It had a 2-speed epicyclic gearbox and chain drive to the rear wheels.

Georgina's father had a passion for vintage cars and was an active member of Cannon Hall Vintage & Veteran Club at Cawthorne near Barnsley.
This is a press photo from their Concourse Rally around 1960.

There are a number of AV Monocars known today and with a little judicious guess work I discovered the car is known to the DVLA computer as AV registration no. XB 6468  and the car in front of the AV is a 1926 Morris DK 3548.

There is a large enthusiastic following for Cyclecars today and I hope the owner of XB 6468 can be traced and persuaded to bring it out into the fresh air.
If he does, I shall be pleased to arrange another photo shoot with the lovely Georgy !

xb6468motorsportThe picture on the left appeared in February 1960 Motor Sport under the feature 'Fragments on forgotten makes.'
The owner drove the car from Doncaster to London on 3 gallons of petrol so it could be displayed in the showrooms of A.V. Motors.

Text / pictures Robin Batchelor.
Friday, 13 October 2017 Attention: open in a new window. Print E-mail

Cecil Kimbers Last MG

Imagine you’re sixteen years old and spot a derelict saloon in a collapsed shed. Immediately you think “I want that car!" But then it takes another six years before you can finally call it your own. That’s what happened to Malcolm Simmonds who spotted a forlorn looking MG VA saloon. No stranger to old cars as he used to tinker with them at his grandfather’s garage, he liked the look of the black MG and wanted to own it. However, at that time (1988) the then owner didn’t want to sell. Malcolm regularly went back to check on the saloon, only to find (in 1992) that it had disappeared. Stolen! Bad luck, but Malcolm started to check the car ads in several magazines until he spotted one that could be “his” MG. And it was! Even then it took several years of legal hassle before the MG was returned to its rightful owner, who then decided he would sell it to Malcolm.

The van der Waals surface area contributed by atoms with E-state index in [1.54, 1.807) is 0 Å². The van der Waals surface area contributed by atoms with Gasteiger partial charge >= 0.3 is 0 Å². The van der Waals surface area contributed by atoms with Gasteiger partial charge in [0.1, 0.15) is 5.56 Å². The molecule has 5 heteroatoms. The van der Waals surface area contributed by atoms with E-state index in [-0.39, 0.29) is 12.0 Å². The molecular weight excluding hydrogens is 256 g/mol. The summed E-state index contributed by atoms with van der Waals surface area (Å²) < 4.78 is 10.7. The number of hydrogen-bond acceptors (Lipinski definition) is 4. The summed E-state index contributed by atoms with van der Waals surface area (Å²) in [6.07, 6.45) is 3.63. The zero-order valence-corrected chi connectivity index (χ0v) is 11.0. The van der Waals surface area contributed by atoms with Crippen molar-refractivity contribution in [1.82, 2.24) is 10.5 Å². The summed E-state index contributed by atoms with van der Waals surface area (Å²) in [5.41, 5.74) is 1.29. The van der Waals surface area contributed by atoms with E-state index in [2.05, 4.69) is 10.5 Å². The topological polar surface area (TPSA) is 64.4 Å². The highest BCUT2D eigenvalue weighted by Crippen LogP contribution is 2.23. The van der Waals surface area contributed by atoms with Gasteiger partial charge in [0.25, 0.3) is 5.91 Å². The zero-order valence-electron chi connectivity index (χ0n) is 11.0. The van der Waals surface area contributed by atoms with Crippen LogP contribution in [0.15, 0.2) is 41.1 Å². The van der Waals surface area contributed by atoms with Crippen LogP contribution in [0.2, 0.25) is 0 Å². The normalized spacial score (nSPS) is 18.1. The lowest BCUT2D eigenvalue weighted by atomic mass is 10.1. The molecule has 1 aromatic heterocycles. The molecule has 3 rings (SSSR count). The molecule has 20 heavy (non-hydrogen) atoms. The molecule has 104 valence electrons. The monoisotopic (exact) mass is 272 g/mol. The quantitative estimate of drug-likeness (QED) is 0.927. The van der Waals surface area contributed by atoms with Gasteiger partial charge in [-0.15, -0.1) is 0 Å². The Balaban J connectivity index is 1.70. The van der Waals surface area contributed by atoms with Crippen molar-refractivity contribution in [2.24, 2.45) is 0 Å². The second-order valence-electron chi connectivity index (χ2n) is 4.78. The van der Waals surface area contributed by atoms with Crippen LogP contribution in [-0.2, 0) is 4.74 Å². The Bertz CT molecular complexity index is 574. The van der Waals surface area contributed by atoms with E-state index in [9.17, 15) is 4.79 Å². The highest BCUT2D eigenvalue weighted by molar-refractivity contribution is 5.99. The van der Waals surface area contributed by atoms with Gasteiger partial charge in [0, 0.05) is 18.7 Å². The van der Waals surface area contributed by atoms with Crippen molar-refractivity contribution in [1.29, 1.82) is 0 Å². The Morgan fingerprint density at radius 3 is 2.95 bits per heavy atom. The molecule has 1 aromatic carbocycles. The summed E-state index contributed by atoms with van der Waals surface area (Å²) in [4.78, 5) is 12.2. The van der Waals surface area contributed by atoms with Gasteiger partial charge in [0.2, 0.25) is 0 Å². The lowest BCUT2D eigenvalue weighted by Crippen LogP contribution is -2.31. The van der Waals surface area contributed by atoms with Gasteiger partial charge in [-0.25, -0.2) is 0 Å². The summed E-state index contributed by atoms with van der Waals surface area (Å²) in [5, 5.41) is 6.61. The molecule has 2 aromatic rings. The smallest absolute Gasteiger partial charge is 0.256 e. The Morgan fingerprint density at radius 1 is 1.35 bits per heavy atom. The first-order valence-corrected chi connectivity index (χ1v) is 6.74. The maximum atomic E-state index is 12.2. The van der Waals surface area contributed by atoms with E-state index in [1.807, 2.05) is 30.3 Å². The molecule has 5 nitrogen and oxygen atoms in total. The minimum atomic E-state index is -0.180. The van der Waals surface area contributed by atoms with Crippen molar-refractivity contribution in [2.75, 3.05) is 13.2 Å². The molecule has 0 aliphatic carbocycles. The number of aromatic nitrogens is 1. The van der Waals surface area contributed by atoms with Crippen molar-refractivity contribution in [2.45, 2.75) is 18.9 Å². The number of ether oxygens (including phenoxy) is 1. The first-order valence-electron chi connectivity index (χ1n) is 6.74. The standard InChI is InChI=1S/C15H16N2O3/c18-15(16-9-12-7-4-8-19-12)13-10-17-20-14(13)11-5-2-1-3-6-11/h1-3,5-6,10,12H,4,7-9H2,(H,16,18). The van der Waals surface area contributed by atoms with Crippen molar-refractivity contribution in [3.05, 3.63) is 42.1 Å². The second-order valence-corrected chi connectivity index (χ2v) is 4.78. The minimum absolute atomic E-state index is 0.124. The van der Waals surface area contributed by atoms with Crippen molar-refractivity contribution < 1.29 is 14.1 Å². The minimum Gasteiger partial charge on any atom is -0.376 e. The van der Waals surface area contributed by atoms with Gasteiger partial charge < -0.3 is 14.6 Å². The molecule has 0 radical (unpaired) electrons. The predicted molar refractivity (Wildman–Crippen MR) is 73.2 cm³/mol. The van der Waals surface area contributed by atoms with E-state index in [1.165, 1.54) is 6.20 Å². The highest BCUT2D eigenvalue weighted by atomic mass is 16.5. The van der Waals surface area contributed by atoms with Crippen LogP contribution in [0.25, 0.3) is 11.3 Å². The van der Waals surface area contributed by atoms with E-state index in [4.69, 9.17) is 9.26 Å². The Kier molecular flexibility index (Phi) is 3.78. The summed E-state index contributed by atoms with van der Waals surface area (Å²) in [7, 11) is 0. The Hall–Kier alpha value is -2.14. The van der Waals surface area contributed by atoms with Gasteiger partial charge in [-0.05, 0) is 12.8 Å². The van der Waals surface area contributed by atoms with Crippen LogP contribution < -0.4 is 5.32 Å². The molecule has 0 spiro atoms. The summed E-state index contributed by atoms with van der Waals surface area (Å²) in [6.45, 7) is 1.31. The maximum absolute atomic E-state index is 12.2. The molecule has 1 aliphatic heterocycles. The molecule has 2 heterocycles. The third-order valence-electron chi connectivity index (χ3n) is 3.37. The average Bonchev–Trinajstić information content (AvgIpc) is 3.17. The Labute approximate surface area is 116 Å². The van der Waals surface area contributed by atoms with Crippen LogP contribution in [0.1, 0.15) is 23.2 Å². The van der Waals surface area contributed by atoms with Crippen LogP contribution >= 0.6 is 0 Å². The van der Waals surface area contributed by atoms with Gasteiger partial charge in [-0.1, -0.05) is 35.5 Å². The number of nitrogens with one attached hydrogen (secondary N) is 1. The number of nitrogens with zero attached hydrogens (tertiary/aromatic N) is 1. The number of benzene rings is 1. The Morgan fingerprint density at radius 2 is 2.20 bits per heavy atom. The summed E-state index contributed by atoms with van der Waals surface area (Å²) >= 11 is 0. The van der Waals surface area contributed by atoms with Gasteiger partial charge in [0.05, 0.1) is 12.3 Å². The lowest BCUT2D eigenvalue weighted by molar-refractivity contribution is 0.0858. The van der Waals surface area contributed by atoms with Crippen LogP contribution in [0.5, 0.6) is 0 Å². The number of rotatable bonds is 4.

As a new owner of the MG VA saloon Malcolm was invited to a meeting of the SA, VA and WA register of the MG Car Club. There he met VA guru Bas de Voogd, who immediately spotted the license plate CBL 192 and knew that this 1939 VA had been a factory demonstrator and was used by Cecil Kimber -the general manager of MG- as his personal transport. Even after Kimbers death in early 1945 the VA stayed in the family until the early fifties. Indeed a very special MG VA saloon, still in preserved unrestored condition. Read the full story of this MG VA’s amazing history in the November issue of The Automobile, out now!

(text and photos Rutger Booy)

Thursday, 12 October 2017 Attention: open in a new window. Print E-mail

Driving a 1903 car and having champagne in the morning: Only in France

We all know the famous London to Brighton run, which is held every year in November. But how many of you know the much smaller, but at least as enjoyable Rallye des Ancetres in Compiegne? Held on the first weekend of October every year.
The team was present as well and enjoyed it once again. It is a typical French event, with beautiful old cars, very relaxing atmosphere and good food and wine.
The route takes you through beautiful nature, but it is the people who make the event as it is. Not only the organizers or participants, but the many French people who are on the side of the road. Some planned to watch the old cars but some just woke up and saw a 1900 De Dion Bouton passing by. We heard from one of the participants that they stopped to get some water in their leaking radiator and not only got water but a glass of champagne as well (at 9.30 o’clock in the morning).

The event is for cars before 1906 and as you can see on the little movie above, it brings all kind of cars together. Famous names like Panhard et Levassor, Rochet-Schneider, De Dion Bouton, Renault, Wolseley, and Opel but some less famous as well: Bolide de Paris, Hurtu, Adler, Cottereau, L’Elegante or what to think about a Léon Buat (that once was the subject of a pwc quiz!). This car was built very close to Compiegne itself so although the car is now in Germany, it was kind of a home game.

Wednesday, 11 October 2017 Attention: open in a new window. Print E-mail